How Is Angel Parker Of Diagnosis Doing Now?

Photo: Courtesy of Netflix.
The Netflix show Diagnosis, out August 23, is the opposite of a true crime show. Instead of parsing the specifics of people’s gruesome deaths, it dives into their illnesses — with the goal of finding a cure.
The show’s first episode focuses on Angel Parker, a 23-year-old nursing student from Las Vegas, NV who’s been in near-constant excruciating pain since she was 14. “It begins in my legs and shoots up my back, all the way up to my jaw and my cheeks,” Parker explains.
After nine years without a diagnosis, Parker is facing the difficult reality that this might be her life, forever. “I want to live, not let this ruin my life,” she says.
Enter Lisa Sanders, the diagnostic whiz behind the New York Times Magazine column “Diagnosis.” In April 2018, Sanders published a column with Parker’s symptoms and invites readers to submit their advice and ideas. Ultimately, the column's 1,600 responses help lead to a happy ending for Parker. Here’s what happened.

What are Parker’s symptoms?

Parker has intense muscle pain triggered by exercise. She also has dark urine, a sign of of muscle breakdown.
Early on, Parker tested negative for lupus, strep, and thyroid disease, all possible explanations for muscle breakdown. For nine years, doctors have been unable to offer a diagnosis, leaving her family suspicious of Sanders’ offer for help.
“Nine years, we’ve been going through this shit,” Angel’s dad says in Diagnosis, clearly exacerbated from the process. “Why don’t they say they don’t know what the hell they’re doing? You don’t know how frustrating this is, to see you like this.”
After all these dead ends, Parker has racked up medical debt. She’s being sued by doctors who were unable to provide relief. When a team in Italy offers help, Parker is shocked to learn that their health care is – gasp! — free.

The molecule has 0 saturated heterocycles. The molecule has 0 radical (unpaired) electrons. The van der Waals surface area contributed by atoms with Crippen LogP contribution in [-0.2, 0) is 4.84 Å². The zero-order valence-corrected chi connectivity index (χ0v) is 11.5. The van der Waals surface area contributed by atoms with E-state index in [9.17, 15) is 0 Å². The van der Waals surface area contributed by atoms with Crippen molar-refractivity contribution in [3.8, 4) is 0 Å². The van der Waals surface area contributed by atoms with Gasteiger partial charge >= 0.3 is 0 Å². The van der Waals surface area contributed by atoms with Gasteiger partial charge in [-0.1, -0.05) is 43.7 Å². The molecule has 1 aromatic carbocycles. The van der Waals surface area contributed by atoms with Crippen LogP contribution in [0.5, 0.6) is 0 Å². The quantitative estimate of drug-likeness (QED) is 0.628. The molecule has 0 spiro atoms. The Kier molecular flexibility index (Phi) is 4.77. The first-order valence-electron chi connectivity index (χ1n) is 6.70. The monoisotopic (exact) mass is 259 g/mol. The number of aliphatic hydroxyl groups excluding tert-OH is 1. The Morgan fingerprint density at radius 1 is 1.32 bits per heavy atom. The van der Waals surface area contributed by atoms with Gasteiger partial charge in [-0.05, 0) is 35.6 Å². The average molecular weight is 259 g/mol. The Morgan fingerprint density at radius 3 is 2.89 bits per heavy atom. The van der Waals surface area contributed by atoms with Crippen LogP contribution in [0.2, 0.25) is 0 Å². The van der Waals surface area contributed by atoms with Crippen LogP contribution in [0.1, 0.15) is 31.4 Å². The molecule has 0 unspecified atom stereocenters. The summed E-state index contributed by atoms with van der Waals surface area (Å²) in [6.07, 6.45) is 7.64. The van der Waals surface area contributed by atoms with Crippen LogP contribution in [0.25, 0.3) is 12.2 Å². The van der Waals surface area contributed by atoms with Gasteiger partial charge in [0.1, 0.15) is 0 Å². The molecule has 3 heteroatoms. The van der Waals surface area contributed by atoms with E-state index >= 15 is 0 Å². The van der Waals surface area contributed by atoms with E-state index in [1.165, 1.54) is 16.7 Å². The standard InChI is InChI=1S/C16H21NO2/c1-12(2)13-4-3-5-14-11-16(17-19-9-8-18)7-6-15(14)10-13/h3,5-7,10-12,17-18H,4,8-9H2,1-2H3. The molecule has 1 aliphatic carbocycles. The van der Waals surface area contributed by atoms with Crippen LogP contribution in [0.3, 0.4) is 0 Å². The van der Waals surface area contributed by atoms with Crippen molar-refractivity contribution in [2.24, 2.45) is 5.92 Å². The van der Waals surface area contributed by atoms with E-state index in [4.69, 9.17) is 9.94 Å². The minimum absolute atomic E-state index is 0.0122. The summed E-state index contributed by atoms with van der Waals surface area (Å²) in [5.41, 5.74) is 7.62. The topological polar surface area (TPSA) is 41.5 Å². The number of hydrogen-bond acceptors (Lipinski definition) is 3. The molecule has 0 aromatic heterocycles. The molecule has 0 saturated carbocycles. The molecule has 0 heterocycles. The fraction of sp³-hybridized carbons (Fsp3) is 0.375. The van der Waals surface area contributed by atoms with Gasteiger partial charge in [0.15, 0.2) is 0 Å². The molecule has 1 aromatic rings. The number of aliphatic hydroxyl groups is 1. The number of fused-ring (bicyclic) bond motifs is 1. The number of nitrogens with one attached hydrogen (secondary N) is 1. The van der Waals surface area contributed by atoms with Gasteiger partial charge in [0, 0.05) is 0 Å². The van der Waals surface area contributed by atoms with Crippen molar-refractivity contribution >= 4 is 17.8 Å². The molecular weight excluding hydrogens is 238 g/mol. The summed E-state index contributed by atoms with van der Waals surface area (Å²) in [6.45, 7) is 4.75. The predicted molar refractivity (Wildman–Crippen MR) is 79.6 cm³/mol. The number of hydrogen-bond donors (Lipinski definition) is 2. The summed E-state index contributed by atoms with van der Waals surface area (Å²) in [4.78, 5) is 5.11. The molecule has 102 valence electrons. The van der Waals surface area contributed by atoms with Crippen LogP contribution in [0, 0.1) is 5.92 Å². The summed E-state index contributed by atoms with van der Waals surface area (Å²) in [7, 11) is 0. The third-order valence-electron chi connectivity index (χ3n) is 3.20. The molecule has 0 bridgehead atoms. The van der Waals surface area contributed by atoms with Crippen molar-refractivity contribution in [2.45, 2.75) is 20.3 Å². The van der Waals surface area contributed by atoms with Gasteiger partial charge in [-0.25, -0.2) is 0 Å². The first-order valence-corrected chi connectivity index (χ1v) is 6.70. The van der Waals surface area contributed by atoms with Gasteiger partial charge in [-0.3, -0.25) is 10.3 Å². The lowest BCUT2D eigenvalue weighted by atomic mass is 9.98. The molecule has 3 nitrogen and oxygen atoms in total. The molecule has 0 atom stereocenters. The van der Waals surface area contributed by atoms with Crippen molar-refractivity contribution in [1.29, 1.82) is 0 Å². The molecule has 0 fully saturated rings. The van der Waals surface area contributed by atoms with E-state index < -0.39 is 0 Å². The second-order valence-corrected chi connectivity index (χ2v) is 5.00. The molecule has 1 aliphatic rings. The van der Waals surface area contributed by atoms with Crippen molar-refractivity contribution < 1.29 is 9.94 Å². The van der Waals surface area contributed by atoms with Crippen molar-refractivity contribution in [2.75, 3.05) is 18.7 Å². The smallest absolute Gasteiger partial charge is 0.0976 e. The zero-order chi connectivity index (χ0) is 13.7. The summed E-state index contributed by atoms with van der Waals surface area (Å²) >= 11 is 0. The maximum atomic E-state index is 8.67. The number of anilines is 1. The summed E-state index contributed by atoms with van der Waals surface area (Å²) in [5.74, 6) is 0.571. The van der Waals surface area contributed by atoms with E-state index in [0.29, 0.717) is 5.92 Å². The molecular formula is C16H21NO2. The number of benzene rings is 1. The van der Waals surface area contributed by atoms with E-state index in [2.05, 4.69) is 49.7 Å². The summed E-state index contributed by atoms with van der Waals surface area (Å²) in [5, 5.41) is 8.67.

So, what’s Parker’s diagnosis?

While whittling through the 1,600 reader responses, one diagnosis jumped out to Parker: CPT2, short for carnitine palmitoyltransferase deficiency II.
CPT2 is a “condition that prevents the body from using certain fats for energy,” according to Genetics Home Reference. The very rare condition is passed down genetically.
After waiting months to hear back about a genetic test conducted in Turin, Parker finally gets her answer. Parker was right: She has CPT2. “It’s a simple disease to manage,” the doctor tells her. If Parker increases the amount of sugar, and decreases the amount of fatty acids she eats, then her pain is gone. Just like that!

Where is Parker now?

Parker and her boyfriend, Mac, were so happy when she got her diagnosis — and they still are. Parker has been able to manage her disease through diet and lifestyle changes.
Parker graduated from nursing school and now works as a nurse.
Finally, Parker learns that she can have children, but they’re definitely going to get Mac tested for CPT2 — just in case.
“It’s super rare for two people to be carriers and have children together, so good job, guys,” Parker tells her parents. “Good job on finding each other in the world.”

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